On the check out desk was a novel displayed in a little stand. A sign underneath said, “Review This Book For Our Website.” I, thinking on my feet said, “Do you have an early copy of the new Toni Morrison novel?” Garrad said, “No, but maybe I could get it.” I will spare you the details of me dancing a jig and urging him on. Today, he called me and told me that I could come and pick it up.
Imagine Atrium is part of “Indie Bound” the organization of independent bookstores, formerly known as Booksense. The difference is that Indie Bound is not about just about bookstores. It’s about spending your money in your community. It’s about fighting the homogenization of our culture. It’s about raising awareness and it’s about rigor. Indie Bound is about supporting institutions that support you and not handing over all your resources to the big chains that don’t really care about readers or writers or citizens in general.
If you are ever in Jersey City, check out his store. He cares about what we care about.
New Jersey residents are required to move our cars from one side of the street to the other each day in order to accommodate the street sweeper. (I have watched the sweeper several times, and I haven’t noticed any difference in the street cleanliness.) Anyway, I was out this morning in an outfit that is more formal that pajamas and less formal than, say, sweatpants. It was 8am and I just needed to get my car to the safe side of the street to avoid a $45 ticket.
Anyway, I noticed cars backed up behind a short yellow school bus. This being Jersey, everyone was honking like they got paid by the decibel. The school bus was parked in front of an apartment building with its stop signs out. Eventually a kind of stocky man wearing an undershirt and pair of drawstring pants came hustling out with a little girl in his arms. His biceps were covered with elaborate tattoos featuring the suffering head of Jesus and assorted pin-ups. He carried the girl carefully; her posture suggested that she was developmentally delayed.
Observing the line of honking cars, the tattooed gentleman covered the girl’s eyes and proceed to make a really vulgar hand gesture. (I was clutching at my pearls!) Then, he carried the girl onto the bus. When the door hissed shut, he blew a dozen kisses at the window as the bus drove away. Once he was certain that his sweet girl was out of eye and ear shot, he made the gesture twice more and included the verbal translation, before returning to the apartment.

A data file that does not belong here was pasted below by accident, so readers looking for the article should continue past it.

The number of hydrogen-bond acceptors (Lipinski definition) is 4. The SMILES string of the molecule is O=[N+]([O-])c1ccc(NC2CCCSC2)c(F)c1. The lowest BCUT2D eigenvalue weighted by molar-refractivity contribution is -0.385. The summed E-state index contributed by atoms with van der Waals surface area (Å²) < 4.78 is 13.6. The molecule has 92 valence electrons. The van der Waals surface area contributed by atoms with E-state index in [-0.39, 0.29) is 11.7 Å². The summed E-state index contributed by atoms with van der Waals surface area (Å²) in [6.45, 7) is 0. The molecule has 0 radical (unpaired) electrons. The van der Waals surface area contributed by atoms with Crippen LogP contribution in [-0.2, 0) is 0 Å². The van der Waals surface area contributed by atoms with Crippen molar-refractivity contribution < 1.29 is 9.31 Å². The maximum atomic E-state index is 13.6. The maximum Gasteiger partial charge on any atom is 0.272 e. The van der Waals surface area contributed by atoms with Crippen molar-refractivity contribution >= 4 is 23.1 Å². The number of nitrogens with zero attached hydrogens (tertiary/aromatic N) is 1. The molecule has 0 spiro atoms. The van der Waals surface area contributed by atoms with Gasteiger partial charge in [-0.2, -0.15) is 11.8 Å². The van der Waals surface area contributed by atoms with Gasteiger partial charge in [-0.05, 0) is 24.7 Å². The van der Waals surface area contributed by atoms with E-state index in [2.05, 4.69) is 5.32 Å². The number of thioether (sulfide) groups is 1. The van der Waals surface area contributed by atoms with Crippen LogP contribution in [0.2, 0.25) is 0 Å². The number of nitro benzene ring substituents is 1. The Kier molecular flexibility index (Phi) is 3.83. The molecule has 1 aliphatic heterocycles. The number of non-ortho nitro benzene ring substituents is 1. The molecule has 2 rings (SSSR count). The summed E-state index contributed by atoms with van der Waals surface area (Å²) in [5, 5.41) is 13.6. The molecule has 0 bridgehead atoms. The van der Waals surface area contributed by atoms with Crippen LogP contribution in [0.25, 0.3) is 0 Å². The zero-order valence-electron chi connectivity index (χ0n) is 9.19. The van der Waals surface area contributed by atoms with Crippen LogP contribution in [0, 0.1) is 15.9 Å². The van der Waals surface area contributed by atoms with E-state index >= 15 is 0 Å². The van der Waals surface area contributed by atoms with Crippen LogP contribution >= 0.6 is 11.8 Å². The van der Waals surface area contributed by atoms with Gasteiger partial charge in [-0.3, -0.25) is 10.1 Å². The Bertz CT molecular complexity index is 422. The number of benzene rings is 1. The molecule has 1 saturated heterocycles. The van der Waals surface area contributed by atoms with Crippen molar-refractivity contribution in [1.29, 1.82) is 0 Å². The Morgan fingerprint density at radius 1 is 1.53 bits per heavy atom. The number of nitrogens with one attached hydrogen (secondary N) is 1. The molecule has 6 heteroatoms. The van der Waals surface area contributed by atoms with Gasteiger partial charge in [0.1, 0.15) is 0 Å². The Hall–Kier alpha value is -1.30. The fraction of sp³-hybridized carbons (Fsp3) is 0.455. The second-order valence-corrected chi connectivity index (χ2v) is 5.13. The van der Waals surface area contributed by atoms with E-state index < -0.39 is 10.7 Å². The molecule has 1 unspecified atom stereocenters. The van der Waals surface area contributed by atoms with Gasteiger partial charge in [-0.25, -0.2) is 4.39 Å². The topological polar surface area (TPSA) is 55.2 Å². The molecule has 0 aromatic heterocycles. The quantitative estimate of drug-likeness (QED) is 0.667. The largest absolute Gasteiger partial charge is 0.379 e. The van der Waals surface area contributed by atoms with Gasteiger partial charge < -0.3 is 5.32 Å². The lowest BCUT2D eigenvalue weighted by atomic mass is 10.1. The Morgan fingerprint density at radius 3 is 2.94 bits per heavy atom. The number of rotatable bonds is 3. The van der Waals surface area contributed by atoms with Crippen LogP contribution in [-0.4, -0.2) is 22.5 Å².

Welcome to the neighborhood.
Last night, poets Major Jackson and Rigoberto Gonzalzes read as part of the Writers at Newark series. As a faculty member, I was part of the organizing and you know how it is when you are on the committee, you worry, worry, worry. Silly me. These two were 100% professional and 200% talented. In short, they rocked the house and it was a challenging house to rock.
The audience included the MFA students, who, of course, were glad to be there. Also in attendance were some of my wonderful undergraduates who were under just the slightest bit of pressure, and (this was such a treat) 16 high school students from St. Benedict’s! Only truly gifted poets could give a reading that had everyone enthralled.
Yes, yes, yes I took pictures. And of course I wore new shoes. For Major and Rigoberto, I pulled out all the stops.
Since I am pulling up stakes from DC, I thought I should probably start a new category for my observations in my new home– New Jersey. I’ll call it “Jersey Journals.”
I am writing this from my new apartment. Boxes are all over the place. (Cardboard recyling isn’t until Thursday.) Black Hefty bags stuffed with paper, styrofoam, etc are blocking my way. (Garbage can be taken to the curb only after six p.m. on Mondays.) These are just two early signs that things here in Jersey are different than in any of the NINE places I have lived since 1991.
One of the most striking things about Jersey City is that it is gentrifying. I wrote a bit about Atlanta’s “urban renewal” in my second novel, The Untelling. Well, I am here to tell you. You haven’t seen urban renewal until you have seen it N.E. style! My friend, Allison, calls it “The Invisible Electric Fence.”